Rick Kriseman will make his case re-election this year, mostly based upon the progress St. Petersburg has made since his inauguration as mayor in January 2014.
“We came in with a lot of really big, sort of thorny projects, and the mayor has taken a lot of them by the horns and made them happen,” says Jacob Smith, Kriseman’s newly minted campaign manager.
Among those “thorny” projects are a pathway toward a new Pier, the upcoming groundbreaking for a new police station and what Smith dubs ‘The Kriseman infrastructure plan’: the $304 million investment to fix the city’s aging pipes and sewage plants.
Smith says the mayor looks forward to having a “public conversation” with voters on infrastructure overhaul. Kriseman is also poised to give details about how the money will be spent, where the revenues to pay for it will come from, and what shape the project will ultimately take.
“A lot of people will say that they don’t know — they know we’re spending that money, but they don’t know exactly what the mechanics of that project are,” Smith said.
The infrastructure plan emerged after what is inescapably Kriseman’s lowest moment as mayor — his handling of the sewage situation late last summer.
After a whistleblower had come forth September alleging the mayor falsely claimed millions of gallons of wastewater spilled from a treatment plan wasn’t a safety hazard, lawmakers called for more oversight. That resulted in the Department of Environmental Protection laying down a mandate for fixing the problem or pay a significant penalty.
Smith prefers to look at the sunnier side of that imbroglio, saying that the mayor deserves props for finally acting on a decades-in-the-making problem in regards to sewage management.
The 27-year-old Smith is a Fort Lauderdale native who was Kriseman’s field director during the 2013 campaign and has added a lot more to his CV since then.
After the mayor’s decisive victory over Bill Foster in November 2013, he went to work immediately on Alex Sink‘s bid for Congress in the special election against David Jolly.
In 2014, he worked as a field director for Charlie Crist’s gubernatorial effort and then began work from the start in early 2015 on Hillary Clinton‘s run for the White House. He was living in Brooklyn before moving down to St. Petersburg recently to devote all his energies to the mayor’s race.
Discussion about the sewage situation segues quickly into more positive news, such as an online Fiscal Times report published in January that of the most fiscally stable cities showed that St. Petersburg was listed as the 23rd best city in the country (of cities of more than 200,000 population) and first in Florida.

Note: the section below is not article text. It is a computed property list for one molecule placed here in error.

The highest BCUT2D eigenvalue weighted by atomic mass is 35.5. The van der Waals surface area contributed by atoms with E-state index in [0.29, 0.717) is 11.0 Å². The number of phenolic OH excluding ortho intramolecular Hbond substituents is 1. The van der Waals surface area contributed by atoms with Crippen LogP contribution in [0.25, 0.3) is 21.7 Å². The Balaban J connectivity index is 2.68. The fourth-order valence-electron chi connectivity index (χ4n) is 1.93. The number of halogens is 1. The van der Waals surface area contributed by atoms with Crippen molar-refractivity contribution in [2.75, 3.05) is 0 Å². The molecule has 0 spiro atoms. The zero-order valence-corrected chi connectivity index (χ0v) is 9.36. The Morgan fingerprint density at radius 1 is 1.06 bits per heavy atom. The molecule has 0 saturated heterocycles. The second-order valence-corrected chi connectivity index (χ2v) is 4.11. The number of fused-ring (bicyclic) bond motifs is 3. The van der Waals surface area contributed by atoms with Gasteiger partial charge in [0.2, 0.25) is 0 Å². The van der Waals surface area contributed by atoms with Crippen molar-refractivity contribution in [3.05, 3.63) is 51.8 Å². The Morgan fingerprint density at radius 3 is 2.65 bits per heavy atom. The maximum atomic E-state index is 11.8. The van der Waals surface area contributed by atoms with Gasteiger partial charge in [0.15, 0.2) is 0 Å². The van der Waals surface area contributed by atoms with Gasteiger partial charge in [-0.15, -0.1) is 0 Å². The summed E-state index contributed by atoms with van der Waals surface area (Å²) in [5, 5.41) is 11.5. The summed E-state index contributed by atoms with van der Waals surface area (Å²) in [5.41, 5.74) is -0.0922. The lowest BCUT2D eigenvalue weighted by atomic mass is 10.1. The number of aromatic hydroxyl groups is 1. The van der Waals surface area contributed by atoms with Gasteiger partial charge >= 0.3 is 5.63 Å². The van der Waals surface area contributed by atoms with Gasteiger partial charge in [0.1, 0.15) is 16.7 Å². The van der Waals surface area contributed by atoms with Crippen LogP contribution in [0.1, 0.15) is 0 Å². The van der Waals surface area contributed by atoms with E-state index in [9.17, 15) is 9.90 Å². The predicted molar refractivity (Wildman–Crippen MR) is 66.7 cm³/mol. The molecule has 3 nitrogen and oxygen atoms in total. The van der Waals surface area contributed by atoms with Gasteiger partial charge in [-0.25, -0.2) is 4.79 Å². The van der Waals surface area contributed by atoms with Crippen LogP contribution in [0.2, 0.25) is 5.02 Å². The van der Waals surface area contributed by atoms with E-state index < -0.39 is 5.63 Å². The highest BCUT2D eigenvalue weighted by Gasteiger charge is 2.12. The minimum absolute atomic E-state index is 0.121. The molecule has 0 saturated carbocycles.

“Since Mayor Kriseman has taken office, St. Petersburg’s credit rating has gone up, and we’ve become a city more attractive to lenders,” says Smith. “We’ve been called the most financially responsible city in the state.”
Conventional wisdom has it that only one man stands between Kriseman and another four years in office — former Mayor Rick Baker.
There is no bigger guessing game in St. Pete politics than figuring out what Baker will do. Smith says it won’t matter who his main opponent is, Kriseman continue to do his thing.
A favorite criticism among Republicans is that Kriseman has been too partisan.
“Since 2013 Mayor Rick Kriseman has shown he is committed to progressive, left wing policies that have done nothing to improve the quality of life the City of St. Petersburg has come to expect,” says Nick DiCeglie, chair of the Pinellas County Republican Executive Committee.
“This absent leadership has led to an infrastructure failure that has resulted in raw sewage being dumped into Tampa Bay. This is unacceptable and change must and will occur in city hall later this year.”
Referring to his support for lesbian, gay, bisexual, and transgender equality and respect for immigrant rights, Smith says that the mayor represents the values that St. Pete residents believe in. “What the mayor really wants is a city that is welcoming to all, that respects everyone and that we are living up to our best potential and our best values,” he says.
There is no question that the Democratic left has been energized since last fall’s election. In January, Kriseman took part in the Women’s’ March, an event that drew more than 20,000 to the downtown area, the largest such rally in the city’s history.
Smith predicts the intensity among progressive voters will have implications in the mayoral contest and appears to have Baker on his mind when he thinks of who their main opponent will be.
“At the end of the day, Rick Kriseman has always stood by Barack Obama, endorsed Hillary Clinton. Campaigned for her,” he says. “Any opponent he gets is going to be on the other side of the issue, right?”
“It’s going to be somebody who stood on stage with people like Sarah Palin, Paul Ryan, Mitt Romney, where Rick Kriseman was out knocking on doors for Barack Obama, right?” he says. “I think that is a dynamic that will absolutely come into this race. A lot of the most fired up people right now are the people who stand with Rick on a lot of issues.”
Whether it’s Baker, Foster or another Republican who will step up and try to take down the incumbent, it’s getting close to the time when that candidate will have to step up.
The Kriseman campaign announced this week he has the backing of half the current City Council in November and has already raised $260,000.